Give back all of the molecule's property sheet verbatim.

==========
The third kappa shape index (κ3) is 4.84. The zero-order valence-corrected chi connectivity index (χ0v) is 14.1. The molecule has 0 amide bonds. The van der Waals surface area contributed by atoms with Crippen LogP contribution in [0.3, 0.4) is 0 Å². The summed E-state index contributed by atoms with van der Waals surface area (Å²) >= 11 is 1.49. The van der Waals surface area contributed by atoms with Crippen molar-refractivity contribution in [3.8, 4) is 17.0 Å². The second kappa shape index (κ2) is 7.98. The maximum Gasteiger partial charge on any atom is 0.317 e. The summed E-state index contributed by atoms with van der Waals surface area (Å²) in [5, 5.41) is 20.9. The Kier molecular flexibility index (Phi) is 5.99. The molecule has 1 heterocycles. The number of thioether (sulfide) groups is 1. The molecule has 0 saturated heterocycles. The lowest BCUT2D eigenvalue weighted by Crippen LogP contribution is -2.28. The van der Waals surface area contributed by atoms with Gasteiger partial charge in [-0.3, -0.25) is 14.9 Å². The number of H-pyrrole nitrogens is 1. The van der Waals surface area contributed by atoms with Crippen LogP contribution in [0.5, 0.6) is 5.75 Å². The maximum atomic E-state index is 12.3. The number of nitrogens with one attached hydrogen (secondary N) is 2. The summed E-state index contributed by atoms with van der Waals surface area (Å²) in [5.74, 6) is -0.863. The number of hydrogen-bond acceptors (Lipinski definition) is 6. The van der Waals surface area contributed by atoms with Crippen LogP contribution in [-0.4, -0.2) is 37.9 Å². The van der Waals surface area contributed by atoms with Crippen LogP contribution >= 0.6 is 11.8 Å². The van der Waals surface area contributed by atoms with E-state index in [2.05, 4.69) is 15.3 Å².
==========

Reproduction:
The third kappa shape index (κ3) is 4.84. The zero-order valence-corrected chi connectivity index (χ0v) is 14.1. The molecule has 0 amide bonds. The van der Waals surface area contributed by atoms with Crippen LogP contribution in [0.3, 0.4) is 0 Å². The summed E-state index contributed by atoms with van der Waals surface area (Å²) >= 11 is 1.49. The van der Waals surface area contributed by atoms with Crippen molar-refractivity contribution in [3.8, 4) is 17.0 Å². The second kappa shape index (κ2) is 7.98. The maximum Gasteiger partial charge on any atom is 0.317 e. The summed E-state index contributed by atoms with van der Waals surface area (Å²) in [5, 5.41) is 20.9. The Kier molecular flexibility index (Phi) is 5.99. The molecule has 1 heterocycles. The number of thioether (sulfide) groups is 1. The molecule has 0 saturated heterocycles. The lowest BCUT2D eigenvalue weighted by Crippen LogP contribution is -2.28. The van der Waals surface area contributed by atoms with Gasteiger partial charge in [-0.3, -0.25) is 14.9 Å². The number of H-pyrrole nitrogens is 1. The van der Waals surface area contributed by atoms with Crippen LogP contribution in [0.5, 0.6) is 5.75 Å². The maximum atomic E-state index is 12.3. The number of nitrogens with one attached hydrogen (secondary N) is 2. The summed E-state index contributed by atoms with van der Waals surface area (Å²) in [5.74, 6) is -0.863. The number of hydrogen-bond acceptors (Lipinski definition) is 6. The van der Waals surface area contributed by atoms with Crippen LogP contribution in [-0.4, -0.2) is 37.9 Å². The van der Waals surface area contributed by atoms with Crippen LogP contribution >= 0.6 is 11.8 Å². The van der Waals surface area contributed by atoms with E-state index in [2.05, 4.69) is 15.3 Å².